The Securitisation and Reconstruction of Financial Assets and Enforcement of Securities Interest Act (Sarfaesi Act) has been a hot topic of discussion for a while now in Nagaland. The economic distress caused by the Covid-19 pandemic and the growing unemployment problem in the state has breathed new life into this contentious matter. The crux of the matter is that it is almost impossible for the unemployed in the state to avail mortgaged loans to start enterprises or business of their own. Banks are reluctant to extend loans to the people of the state in the absence of secured assets and this issue will continue till an effective mechanism for recovery of loans is in place. Financial institutions may have had faced bitter experiences of non-performing assets in the state; which could have forced it to take extra precautions in sanctioning loans. In one way, everybody is suffering today because of some bad loans in the past. But even if not for this reason, banks will eventually have issues with the Naga land holding system as it obstructs recovery of dues in case of default in loan repayment. With no other means to finance their dream ventures, the business community and prospective entrepreneurs have been pressing the state government to implement the Sarfaesi Act. On the other hand, some are apprehensive about the possibility of the Act infringing on the constitutional rights conferred by Article 371A of the Indian constitution, which has provision for ownership and transfer of land in the state. They expressed fear that the provision in the Act, which allows legal agents to sell off mortgaged assets of defaulters after a certain period of time without the court’s intervention, could eventually backfire on those who avail loans.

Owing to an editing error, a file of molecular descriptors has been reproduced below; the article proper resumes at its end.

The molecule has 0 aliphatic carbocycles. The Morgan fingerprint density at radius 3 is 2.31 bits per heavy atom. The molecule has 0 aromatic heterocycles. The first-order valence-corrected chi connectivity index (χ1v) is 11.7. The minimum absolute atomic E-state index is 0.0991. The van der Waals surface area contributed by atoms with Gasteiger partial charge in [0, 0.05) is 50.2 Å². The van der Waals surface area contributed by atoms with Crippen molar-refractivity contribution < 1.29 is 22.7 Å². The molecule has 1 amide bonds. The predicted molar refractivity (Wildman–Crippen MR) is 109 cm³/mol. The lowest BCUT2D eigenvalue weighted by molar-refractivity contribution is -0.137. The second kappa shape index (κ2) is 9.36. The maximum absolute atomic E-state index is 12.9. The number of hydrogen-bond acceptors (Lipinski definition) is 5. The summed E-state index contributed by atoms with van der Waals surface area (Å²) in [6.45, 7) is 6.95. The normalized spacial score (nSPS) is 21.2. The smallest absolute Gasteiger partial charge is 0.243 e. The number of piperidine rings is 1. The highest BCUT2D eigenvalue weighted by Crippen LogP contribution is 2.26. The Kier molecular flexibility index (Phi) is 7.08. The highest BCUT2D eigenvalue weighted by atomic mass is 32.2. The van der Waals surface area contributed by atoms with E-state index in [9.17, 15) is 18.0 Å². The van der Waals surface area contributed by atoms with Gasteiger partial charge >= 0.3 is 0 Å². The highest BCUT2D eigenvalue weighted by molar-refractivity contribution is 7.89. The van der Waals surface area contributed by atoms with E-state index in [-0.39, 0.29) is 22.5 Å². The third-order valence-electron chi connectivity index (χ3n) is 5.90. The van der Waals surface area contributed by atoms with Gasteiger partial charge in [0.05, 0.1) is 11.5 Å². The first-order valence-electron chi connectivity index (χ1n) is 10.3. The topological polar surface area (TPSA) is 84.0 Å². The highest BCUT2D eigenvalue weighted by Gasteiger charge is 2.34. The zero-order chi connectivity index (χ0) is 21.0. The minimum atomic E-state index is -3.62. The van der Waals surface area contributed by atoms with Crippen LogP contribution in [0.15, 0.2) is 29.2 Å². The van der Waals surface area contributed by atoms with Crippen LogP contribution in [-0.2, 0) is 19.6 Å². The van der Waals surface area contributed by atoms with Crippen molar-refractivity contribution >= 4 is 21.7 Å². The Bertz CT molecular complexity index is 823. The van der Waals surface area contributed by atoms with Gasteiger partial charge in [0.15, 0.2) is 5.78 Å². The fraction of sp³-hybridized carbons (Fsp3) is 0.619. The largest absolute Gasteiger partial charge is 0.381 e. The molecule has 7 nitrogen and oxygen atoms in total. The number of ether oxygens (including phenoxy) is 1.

Well, the fear is reasonable. However, this fear arises only if the state authorities fail to clearly lay out provisions about land transactions in the event of enacting the law. Moreover, under the Sarfaesi Act, borrowers are given 60 days to clear the liabilities even if their debts are classified as non-performing assets due to failure of repayment for 90 days. With the Finance department of the state having clarified that the select committee of the NLA is exploring the feasibility of implementing the contentious Act and that the transfer of legal rights of mortgaged assets would be done only in favour of indigenous inhabitants of Nagaland, attempts to derail the Act even before laying a hand on the final draft would serve nobody. Unnecessary pressure to hasten its implementation too should be avoided given the complex and sensitive nature of Naga land holding system and restrictions on transfer of land. Government authorities should be given enough time to study the feasibility and ensure that there are no hiccups when it is implemented. Push and pull from various quarters for serving individual interests will only delay the execution of the Act and deny the much-needed assistance to prospective entrepreneurs. Talking about boosting entrepreneurship in the state is meaningless in the absence of financial resources.